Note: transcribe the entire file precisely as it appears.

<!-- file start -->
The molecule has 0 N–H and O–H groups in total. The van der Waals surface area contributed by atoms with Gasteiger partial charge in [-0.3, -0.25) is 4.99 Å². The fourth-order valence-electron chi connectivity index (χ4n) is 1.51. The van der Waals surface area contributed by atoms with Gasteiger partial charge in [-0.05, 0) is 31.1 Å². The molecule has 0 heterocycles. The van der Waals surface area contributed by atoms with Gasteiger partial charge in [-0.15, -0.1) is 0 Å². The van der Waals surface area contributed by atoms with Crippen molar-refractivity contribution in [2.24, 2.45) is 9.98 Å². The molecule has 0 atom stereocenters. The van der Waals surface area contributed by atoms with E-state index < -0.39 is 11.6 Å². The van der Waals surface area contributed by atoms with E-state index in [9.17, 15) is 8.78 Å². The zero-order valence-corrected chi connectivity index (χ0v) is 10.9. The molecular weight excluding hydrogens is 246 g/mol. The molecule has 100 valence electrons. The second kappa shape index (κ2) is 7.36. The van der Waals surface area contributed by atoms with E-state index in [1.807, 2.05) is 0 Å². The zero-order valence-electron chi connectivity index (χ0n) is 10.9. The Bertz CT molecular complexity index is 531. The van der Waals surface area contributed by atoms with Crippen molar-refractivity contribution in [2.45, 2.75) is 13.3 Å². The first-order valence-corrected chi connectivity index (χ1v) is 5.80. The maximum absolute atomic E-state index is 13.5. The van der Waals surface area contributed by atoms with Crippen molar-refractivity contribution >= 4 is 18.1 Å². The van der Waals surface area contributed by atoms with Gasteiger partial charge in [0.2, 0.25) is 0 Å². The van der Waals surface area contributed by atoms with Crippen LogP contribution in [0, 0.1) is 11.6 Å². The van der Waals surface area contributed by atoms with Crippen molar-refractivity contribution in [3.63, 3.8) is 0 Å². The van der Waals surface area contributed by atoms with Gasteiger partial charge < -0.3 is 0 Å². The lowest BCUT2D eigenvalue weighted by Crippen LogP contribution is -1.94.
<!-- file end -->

The molecule has 0 N–H and O–H groups in total. The van der Waals surface area contributed by atoms with Gasteiger partial charge in [-0.3, -0.25) is 4.99 Å². The fourth-order valence-electron chi connectivity index (χ4n) is 1.51. The van der Waals surface area contributed by atoms with Gasteiger partial charge in [-0.05, 0) is 31.1 Å². The molecule has 0 heterocycles. The van der Waals surface area contributed by atoms with Gasteiger partial charge in [-0.15, -0.1) is 0 Å². The van der Waals surface area contributed by atoms with Crippen molar-refractivity contribution in [2.24, 2.45) is 9.98 Å². The molecule has 0 atom stereocenters. The van der Waals surface area contributed by atoms with E-state index < -0.39 is 11.6 Å². The van der Waals surface area contributed by atoms with E-state index in [9.17, 15) is 8.78 Å². The zero-order valence-corrected chi connectivity index (χ0v) is 10.9. The molecular weight excluding hydrogens is 246 g/mol. The molecule has 100 valence electrons. The second kappa shape index (κ2) is 7.36. The van der Waals surface area contributed by atoms with E-state index in [1.807, 2.05) is 0 Å². The zero-order valence-electron chi connectivity index (χ0n) is 10.9. The Bertz CT molecular complexity index is 531. The van der Waals surface area contributed by atoms with Crippen molar-refractivity contribution in [2.45, 2.75) is 13.3 Å². The first-order valence-corrected chi connectivity index (χ1v) is 5.80. The maximum absolute atomic E-state index is 13.5. The van der Waals surface area contributed by atoms with Crippen molar-refractivity contribution >= 4 is 18.1 Å². The van der Waals surface area contributed by atoms with Gasteiger partial charge in [0.2, 0.25) is 0 Å². The van der Waals surface area contributed by atoms with Crippen LogP contribution in [0, 0.1) is 11.6 Å². The van der Waals surface area contributed by atoms with Crippen molar-refractivity contribution in [3.63, 3.8) is 0 Å². The van der Waals surface area contributed by atoms with Gasteiger partial charge < -0.3 is 0 Å². The lowest BCUT2D eigenvalue weighted by Crippen LogP contribution is -1.94.